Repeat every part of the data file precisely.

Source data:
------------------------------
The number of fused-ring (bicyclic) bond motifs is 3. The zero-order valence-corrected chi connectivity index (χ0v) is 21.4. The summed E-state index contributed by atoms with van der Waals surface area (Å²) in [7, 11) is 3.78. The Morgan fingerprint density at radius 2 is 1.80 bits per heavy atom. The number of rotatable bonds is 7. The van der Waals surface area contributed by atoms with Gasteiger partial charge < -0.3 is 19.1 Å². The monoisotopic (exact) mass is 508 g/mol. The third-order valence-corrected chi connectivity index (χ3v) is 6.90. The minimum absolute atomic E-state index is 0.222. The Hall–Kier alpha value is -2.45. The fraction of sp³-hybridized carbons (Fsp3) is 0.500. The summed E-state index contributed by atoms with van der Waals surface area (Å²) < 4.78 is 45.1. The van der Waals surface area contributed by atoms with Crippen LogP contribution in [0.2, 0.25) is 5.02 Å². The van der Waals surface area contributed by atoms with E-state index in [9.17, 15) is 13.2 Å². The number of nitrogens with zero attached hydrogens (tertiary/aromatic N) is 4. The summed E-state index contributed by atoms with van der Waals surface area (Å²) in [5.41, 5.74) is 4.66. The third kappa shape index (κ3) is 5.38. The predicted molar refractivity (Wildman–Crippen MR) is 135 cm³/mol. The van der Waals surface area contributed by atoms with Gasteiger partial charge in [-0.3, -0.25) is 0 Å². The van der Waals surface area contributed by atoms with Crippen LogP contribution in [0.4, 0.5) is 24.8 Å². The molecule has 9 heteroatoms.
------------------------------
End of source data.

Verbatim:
The number of fused-ring (bicyclic) bond motifs is 3. The zero-order valence-corrected chi connectivity index (χ0v) is 21.4. The summed E-state index contributed by atoms with van der Waals surface area (Å²) in [7, 11) is 3.78. The Morgan fingerprint density at radius 2 is 1.80 bits per heavy atom. The number of rotatable bonds is 7. The van der Waals surface area contributed by atoms with Gasteiger partial charge < -0.3 is 19.1 Å². The monoisotopic (exact) mass is 508 g/mol. The third-order valence-corrected chi connectivity index (χ3v) is 6.90. The minimum absolute atomic E-state index is 0.222. The Hall–Kier alpha value is -2.45. The fraction of sp³-hybridized carbons (Fsp3) is 0.500. The summed E-state index contributed by atoms with van der Waals surface area (Å²) < 4.78 is 45.1. The van der Waals surface area contributed by atoms with Crippen LogP contribution in [0.2, 0.25) is 5.02 Å². The van der Waals surface area contributed by atoms with E-state index in [9.17, 15) is 13.2 Å². The number of nitrogens with zero attached hydrogens (tertiary/aromatic N) is 4. The summed E-state index contributed by atoms with van der Waals surface area (Å²) in [5.41, 5.74) is 4.66. The third kappa shape index (κ3) is 5.38. The predicted molar refractivity (Wildman–Crippen MR) is 135 cm³/mol. The van der Waals surface area contributed by atoms with Gasteiger partial charge in [-0.3, -0.25) is 0 Å². The van der Waals surface area contributed by atoms with Crippen LogP contribution in [0.4, 0.5) is 24.8 Å². The molecule has 9 heteroatoms.